Key skills session L6

Another interesting question to the panel was ‘what does success mean to you’? Tim answered first, explaining that for Temple Bright, success came in two phases – first, the fact of staying afloat and sustainably doing client work without an employer’s longstanding brand and infrastructure (which success came immediately after launching); second, having a scalable business in which the co-founders were no longer doing client work themselves and could focus on strategy and growth (which success came about five years in). These are quite different stages and involve quite different skills. The first was gratifying but the second – which is rarer, and is arguably the difference between a consultant (paid by clients/customers for his own skills) and an entrepreneur (owning and growing a business) – has been thrilling. The next to answer was Will, who simply stated that they’re not successful yet! Although getting there, they constantly set targets and are still growing and learning every day. With Coronavirus, Will admitted it has been really tough, but they adapted and are still on track with most of their targets. Drew then explained that it has been tough recently for them too. However, during first lockdown he didn’t furlough any staff, but sent everyone home about a week before government ordered it. Battenhall then volunteered with the NHS to support their social media strategy, in particular on Tik Tok and Instagram, to get the message out to younger people about staying home and safe. As a considerable amount of their normal work had dried up, Drew used this spare capacity to support the strategy, and the resulting output has been award winning. This shows that in a situation where things could have been very dire, by doing some work that did not make the business any money, it was work that, as a company and individuals, they are incredibly proud of. It has also helped their business recognition, giving them the extra edge when pitching for new business.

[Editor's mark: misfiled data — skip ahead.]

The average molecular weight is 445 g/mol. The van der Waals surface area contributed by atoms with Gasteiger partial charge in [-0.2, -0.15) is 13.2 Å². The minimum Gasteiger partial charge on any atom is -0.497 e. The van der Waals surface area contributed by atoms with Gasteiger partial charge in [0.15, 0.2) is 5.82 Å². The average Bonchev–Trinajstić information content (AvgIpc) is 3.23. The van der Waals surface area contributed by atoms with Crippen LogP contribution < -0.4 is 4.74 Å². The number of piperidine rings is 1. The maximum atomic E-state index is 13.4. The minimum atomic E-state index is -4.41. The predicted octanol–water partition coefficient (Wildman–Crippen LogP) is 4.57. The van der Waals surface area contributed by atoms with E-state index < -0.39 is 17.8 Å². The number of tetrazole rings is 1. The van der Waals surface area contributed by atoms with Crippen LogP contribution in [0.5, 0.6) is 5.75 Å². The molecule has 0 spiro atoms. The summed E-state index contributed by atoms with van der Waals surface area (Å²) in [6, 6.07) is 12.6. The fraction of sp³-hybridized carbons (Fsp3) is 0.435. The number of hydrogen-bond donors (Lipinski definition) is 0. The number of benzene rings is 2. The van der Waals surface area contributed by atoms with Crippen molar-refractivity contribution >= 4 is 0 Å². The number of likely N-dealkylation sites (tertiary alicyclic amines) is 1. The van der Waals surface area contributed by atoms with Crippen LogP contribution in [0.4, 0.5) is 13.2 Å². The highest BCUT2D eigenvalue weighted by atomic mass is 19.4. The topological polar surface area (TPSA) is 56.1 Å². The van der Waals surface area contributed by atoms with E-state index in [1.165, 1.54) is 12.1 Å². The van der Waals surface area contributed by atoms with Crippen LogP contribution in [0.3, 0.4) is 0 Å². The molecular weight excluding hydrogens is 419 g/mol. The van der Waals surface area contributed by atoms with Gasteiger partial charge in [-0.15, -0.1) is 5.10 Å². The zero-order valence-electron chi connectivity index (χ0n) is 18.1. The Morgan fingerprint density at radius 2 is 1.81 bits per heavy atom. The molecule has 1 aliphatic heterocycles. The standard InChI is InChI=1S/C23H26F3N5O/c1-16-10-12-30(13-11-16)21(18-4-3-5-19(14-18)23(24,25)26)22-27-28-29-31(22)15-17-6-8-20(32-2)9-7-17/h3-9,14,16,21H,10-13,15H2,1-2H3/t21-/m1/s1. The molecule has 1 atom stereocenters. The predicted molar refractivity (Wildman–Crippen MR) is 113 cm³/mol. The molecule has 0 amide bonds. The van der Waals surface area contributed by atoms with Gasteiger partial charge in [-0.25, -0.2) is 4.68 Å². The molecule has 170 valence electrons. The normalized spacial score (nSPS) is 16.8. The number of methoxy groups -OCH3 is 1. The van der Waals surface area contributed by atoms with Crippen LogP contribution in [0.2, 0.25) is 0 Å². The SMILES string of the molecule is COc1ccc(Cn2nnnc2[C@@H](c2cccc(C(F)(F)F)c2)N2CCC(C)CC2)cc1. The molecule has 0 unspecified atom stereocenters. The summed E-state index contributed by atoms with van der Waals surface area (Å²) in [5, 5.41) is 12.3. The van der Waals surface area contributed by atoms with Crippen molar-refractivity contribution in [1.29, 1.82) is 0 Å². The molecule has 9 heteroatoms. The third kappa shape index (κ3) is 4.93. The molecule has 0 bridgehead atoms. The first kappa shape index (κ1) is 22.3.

When asked about their key words of advice for those starting out in business, Will, Drew and Tim agreed the following are essential: Take every opportunity, as you never know where it can lead; have a business partner with complementary skills if possible (although Drew has managed without); have a good idea which solves a problem; be reliable; show interest in and help other people; work very hard, but (Will added!) remember to play hard too (as long as the work has been put in first!).

Our many thanks to Tim, Will and Drew for giving the L6 so much of their time and sharing their experiences. It was a fascinating afternoon, for which the L6 were very grateful.